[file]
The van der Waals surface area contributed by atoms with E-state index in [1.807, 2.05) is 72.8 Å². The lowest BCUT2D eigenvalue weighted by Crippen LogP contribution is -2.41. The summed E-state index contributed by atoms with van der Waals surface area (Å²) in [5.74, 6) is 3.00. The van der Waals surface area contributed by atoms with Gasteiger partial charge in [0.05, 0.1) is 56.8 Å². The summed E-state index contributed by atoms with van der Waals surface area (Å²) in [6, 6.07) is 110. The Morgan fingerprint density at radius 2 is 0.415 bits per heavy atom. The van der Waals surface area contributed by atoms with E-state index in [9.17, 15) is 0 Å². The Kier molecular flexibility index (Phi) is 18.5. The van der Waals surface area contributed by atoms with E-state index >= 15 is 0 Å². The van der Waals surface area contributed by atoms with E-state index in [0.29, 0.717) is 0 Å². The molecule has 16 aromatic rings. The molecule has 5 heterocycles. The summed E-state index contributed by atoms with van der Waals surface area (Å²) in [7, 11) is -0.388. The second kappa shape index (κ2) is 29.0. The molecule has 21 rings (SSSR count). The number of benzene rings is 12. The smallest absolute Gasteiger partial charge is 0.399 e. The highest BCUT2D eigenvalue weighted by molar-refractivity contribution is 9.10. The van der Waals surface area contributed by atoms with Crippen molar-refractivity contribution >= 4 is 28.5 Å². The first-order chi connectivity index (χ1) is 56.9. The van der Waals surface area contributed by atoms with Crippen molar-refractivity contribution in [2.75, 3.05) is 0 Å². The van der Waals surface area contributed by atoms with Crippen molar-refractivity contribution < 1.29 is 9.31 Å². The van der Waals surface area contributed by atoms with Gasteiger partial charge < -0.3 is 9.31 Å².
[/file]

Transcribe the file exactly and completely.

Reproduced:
The van der Waals surface area contributed by atoms with E-state index in [1.807, 2.05) is 72.8 Å². The lowest BCUT2D eigenvalue weighted by Crippen LogP contribution is -2.41. The summed E-state index contributed by atoms with van der Waals surface area (Å²) in [5.74, 6) is 3.00. The van der Waals surface area contributed by atoms with Gasteiger partial charge in [0.05, 0.1) is 56.8 Å². The summed E-state index contributed by atoms with van der Waals surface area (Å²) in [6, 6.07) is 110. The Morgan fingerprint density at radius 2 is 0.415 bits per heavy atom. The van der Waals surface area contributed by atoms with E-state index in [9.17, 15) is 0 Å². The Kier molecular flexibility index (Phi) is 18.5. The van der Waals surface area contributed by atoms with E-state index >= 15 is 0 Å². The van der Waals surface area contributed by atoms with E-state index in [0.29, 0.717) is 0 Å². The molecule has 16 aromatic rings. The molecule has 5 heterocycles. The summed E-state index contributed by atoms with van der Waals surface area (Å²) in [7, 11) is -0.388. The second kappa shape index (κ2) is 29.0. The molecule has 21 rings (SSSR count). The number of benzene rings is 12. The smallest absolute Gasteiger partial charge is 0.399 e. The highest BCUT2D eigenvalue weighted by molar-refractivity contribution is 9.10. The van der Waals surface area contributed by atoms with Crippen molar-refractivity contribution >= 4 is 28.5 Å². The first-order chi connectivity index (χ1) is 56.9. The van der Waals surface area contributed by atoms with Crippen molar-refractivity contribution in [2.75, 3.05) is 0 Å². The van der Waals surface area contributed by atoms with Crippen molar-refractivity contribution < 1.29 is 9.31 Å². The van der Waals surface area contributed by atoms with Gasteiger partial charge < -0.3 is 9.31 Å².